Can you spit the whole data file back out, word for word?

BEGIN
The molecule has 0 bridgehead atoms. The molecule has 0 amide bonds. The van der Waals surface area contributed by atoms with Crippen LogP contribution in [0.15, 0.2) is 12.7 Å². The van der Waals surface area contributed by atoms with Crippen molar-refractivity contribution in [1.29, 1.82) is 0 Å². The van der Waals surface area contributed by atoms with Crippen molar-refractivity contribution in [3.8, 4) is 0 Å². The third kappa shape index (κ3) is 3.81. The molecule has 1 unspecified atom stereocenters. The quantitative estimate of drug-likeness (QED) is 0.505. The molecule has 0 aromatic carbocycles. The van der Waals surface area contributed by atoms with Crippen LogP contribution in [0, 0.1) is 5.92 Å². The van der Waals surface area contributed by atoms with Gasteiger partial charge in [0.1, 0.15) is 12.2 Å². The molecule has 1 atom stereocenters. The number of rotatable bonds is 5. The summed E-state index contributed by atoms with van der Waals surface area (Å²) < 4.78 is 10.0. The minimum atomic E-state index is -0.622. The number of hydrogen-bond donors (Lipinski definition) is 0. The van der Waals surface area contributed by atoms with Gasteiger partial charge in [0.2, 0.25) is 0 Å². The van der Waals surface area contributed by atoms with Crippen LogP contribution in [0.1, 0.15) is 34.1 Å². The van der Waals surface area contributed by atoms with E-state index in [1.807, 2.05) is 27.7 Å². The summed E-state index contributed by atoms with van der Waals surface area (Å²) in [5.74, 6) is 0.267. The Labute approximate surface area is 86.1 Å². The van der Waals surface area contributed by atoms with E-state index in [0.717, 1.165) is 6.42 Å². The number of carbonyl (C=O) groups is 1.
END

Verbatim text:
The molecule has 0 bridgehead atoms. The molecule has 0 amide bonds. The van der Waals surface area contributed by atoms with Crippen LogP contribution in [0.15, 0.2) is 12.7 Å². The van der Waals surface area contributed by atoms with Crippen molar-refractivity contribution in [1.29, 1.82) is 0 Å². The van der Waals surface area contributed by atoms with Crippen molar-refractivity contribution in [3.8, 4) is 0 Å². The third kappa shape index (κ3) is 3.81. The molecule has 1 unspecified atom stereocenters. The quantitative estimate of drug-likeness (QED) is 0.505. The molecule has 0 aromatic carbocycles. The van der Waals surface area contributed by atoms with Crippen LogP contribution in [0, 0.1) is 5.92 Å². The van der Waals surface area contributed by atoms with Gasteiger partial charge in [0.1, 0.15) is 12.2 Å². The molecule has 1 atom stereocenters. The number of rotatable bonds is 5. The summed E-state index contributed by atoms with van der Waals surface area (Å²) < 4.78 is 10.0. The minimum atomic E-state index is -0.622. The number of hydrogen-bond donors (Lipinski definition) is 0. The van der Waals surface area contributed by atoms with Gasteiger partial charge in [0.2, 0.25) is 0 Å². The van der Waals surface area contributed by atoms with Crippen LogP contribution in [0.1, 0.15) is 34.1 Å². The van der Waals surface area contributed by atoms with E-state index in [1.807, 2.05) is 27.7 Å². The summed E-state index contributed by atoms with van der Waals surface area (Å²) in [5.74, 6) is 0.267. The Labute approximate surface area is 86.1 Å². The van der Waals surface area contributed by atoms with E-state index in [0.717, 1.165) is 6.42 Å². The number of carbonyl (C=O) groups is 1.